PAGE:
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Feature
Visa Changes the Rules
by Grant Eastbourne, WINNERonline.com
13 November 2001

Credit card company Visa is clamping down on online casinos transactions starting this week, in order to protect itself from lawsuits and government legislation. And that may affect Internet bettors everywhere.

Credit cards have been the predominant payment method at online casinos and sportsbooks for years, so much so that Visa set out operating regulations for Internet gambling transactions in June 1998 and again in November 1999. But those regulations haven't been enforced - until this fall.

Visa has decided to crack down on merchants for two reasons: the introduction of legislation in the U.S. that seeks to ban the use of credit cards in Internet betting, and a series of lawsuits from people who used their Visa cards to gamble online.

On October 31, Rep. James Leach of Iowa reintroduced a bill that would prohibit the use of credit cards, checks, and debit cards in online wagering. While the implications of the bill are widespread, the real concern for Visa is that the company would be responsible for policing card use.

Visa has also faced a number of lawsuits in recent years from gamblers who have racked up tens of thousands of dollars of bad debt while using their credit cards to gamble online. The cardholders alleged that Visa was at fault for allowing them to illegally bet at Internet casinos, and the company ultimately has to absorb the losses.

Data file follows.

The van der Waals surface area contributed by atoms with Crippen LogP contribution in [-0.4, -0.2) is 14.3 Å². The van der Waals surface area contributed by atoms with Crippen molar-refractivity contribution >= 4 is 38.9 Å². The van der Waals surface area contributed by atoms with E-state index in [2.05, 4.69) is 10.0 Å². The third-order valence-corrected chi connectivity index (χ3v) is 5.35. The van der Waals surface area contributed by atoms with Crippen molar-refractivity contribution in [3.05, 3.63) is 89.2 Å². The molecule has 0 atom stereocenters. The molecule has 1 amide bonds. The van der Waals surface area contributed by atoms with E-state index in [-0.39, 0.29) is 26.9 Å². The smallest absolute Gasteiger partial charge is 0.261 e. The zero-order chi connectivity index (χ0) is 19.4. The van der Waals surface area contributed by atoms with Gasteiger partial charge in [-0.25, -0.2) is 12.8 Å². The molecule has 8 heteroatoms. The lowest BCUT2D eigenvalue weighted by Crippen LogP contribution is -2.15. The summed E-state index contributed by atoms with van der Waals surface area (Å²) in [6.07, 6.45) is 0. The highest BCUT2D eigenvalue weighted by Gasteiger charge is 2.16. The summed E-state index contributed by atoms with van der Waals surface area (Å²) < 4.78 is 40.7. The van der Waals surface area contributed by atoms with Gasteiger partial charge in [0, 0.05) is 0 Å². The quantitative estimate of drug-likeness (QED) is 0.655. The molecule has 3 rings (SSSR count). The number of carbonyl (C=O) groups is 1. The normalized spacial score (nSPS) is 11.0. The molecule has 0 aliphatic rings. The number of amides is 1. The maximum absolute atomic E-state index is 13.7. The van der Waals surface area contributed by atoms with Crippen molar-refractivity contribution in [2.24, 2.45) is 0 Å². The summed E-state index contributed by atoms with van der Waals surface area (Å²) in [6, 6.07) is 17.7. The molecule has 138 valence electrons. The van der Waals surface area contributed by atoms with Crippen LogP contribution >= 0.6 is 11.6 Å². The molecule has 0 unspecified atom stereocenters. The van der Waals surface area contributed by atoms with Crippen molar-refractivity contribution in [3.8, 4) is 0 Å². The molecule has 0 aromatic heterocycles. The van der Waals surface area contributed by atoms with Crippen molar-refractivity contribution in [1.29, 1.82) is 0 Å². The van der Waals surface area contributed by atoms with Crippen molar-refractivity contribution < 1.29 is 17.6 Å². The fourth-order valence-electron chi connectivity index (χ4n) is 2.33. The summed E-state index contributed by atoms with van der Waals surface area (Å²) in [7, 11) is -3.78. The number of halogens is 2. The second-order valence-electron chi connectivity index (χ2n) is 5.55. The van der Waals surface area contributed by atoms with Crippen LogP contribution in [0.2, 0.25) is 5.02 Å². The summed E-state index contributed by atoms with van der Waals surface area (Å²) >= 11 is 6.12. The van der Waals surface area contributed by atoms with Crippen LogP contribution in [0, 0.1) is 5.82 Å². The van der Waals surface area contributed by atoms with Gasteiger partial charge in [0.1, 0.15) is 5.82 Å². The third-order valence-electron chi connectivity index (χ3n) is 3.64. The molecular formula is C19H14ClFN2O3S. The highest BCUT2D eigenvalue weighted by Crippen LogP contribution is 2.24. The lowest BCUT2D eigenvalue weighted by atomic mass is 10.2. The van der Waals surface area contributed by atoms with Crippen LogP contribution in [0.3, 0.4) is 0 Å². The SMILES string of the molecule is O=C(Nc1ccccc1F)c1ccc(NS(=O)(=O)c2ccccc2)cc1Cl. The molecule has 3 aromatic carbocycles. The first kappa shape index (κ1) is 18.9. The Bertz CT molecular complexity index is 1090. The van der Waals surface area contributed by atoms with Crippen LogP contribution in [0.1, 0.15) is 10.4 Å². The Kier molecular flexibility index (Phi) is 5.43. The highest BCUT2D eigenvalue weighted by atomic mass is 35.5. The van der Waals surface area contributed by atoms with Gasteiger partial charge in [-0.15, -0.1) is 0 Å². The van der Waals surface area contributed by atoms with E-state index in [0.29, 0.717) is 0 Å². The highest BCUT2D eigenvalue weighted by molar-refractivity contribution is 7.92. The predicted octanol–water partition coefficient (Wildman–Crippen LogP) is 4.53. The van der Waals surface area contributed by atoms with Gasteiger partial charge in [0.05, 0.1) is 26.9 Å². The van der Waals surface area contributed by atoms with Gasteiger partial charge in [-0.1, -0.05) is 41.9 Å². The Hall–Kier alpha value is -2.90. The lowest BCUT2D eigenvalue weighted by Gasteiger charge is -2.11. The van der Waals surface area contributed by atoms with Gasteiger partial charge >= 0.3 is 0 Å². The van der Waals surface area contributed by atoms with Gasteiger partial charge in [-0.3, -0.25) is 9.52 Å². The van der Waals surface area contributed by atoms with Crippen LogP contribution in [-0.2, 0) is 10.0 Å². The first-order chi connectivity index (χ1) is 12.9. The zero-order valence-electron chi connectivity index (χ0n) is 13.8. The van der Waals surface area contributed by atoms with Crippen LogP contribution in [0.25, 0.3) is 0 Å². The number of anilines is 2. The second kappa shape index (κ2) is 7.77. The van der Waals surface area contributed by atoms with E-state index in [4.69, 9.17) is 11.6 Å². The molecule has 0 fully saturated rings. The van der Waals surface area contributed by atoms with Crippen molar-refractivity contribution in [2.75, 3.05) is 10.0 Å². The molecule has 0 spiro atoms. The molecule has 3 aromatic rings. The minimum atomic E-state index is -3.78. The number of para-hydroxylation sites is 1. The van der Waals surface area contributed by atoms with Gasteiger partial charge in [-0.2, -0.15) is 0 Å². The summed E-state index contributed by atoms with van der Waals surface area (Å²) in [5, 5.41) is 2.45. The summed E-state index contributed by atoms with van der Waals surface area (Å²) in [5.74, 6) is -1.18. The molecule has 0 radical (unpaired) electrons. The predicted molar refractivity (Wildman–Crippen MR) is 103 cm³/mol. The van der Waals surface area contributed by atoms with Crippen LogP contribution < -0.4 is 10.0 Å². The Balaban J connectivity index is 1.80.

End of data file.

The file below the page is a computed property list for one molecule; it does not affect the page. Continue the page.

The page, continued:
Visa has announced that as of November 15, 2001 it will be cracking down by auditing all transactions from merchants that offer 'gambling services' in order to protect itself from both lawsuits and legislative prohibitions, as well as what it calls "the possibility of brand compromise" and "the added costs resulting from dispute resolution."

But how does Visa know where the transactions originate? Online gambling merchants are required to use special tracking codes to identify the transactions as gambling services. Some casinos haven't been using the appropriate codes, however, and therein lies the problem that Visa is trying to address.

The goal of the program is to ensure that the casinos are sending the correct information to card issuers and allowing the issuers to make an informed decision about processing the transaction.

Visa has announced that it will be fining the issuing bank US$25,000 per casino for every incorrectly identified transaction. Institutions that continue to process these transactions will be subject to escalating fines and the merchant account will be cancelled.

The new policy spells things out for the casinos, but it may not solve all the problems because casinos can obscure their identities with generic names.

Players from the U.S. will probably notice the new policy the most. Some casino sites that previously accepted Visa cards from U.S.-based banks may not be able to process these transactions any longer. Other sites may choose not to accept any Visa card to avoid the hassle.

What all of this likely means is that casinos will push players towards online payment alternatives such as PayPal and FirePay - especially if the Leach bill passes.

The best way for players to avoid disappointment when making casino purchases is either check with their credit card issuer before going online or find a suitable e-cash alternative. And the latter might be the smartest choice of all, because auditing transactions may well be the first step to blocking them.

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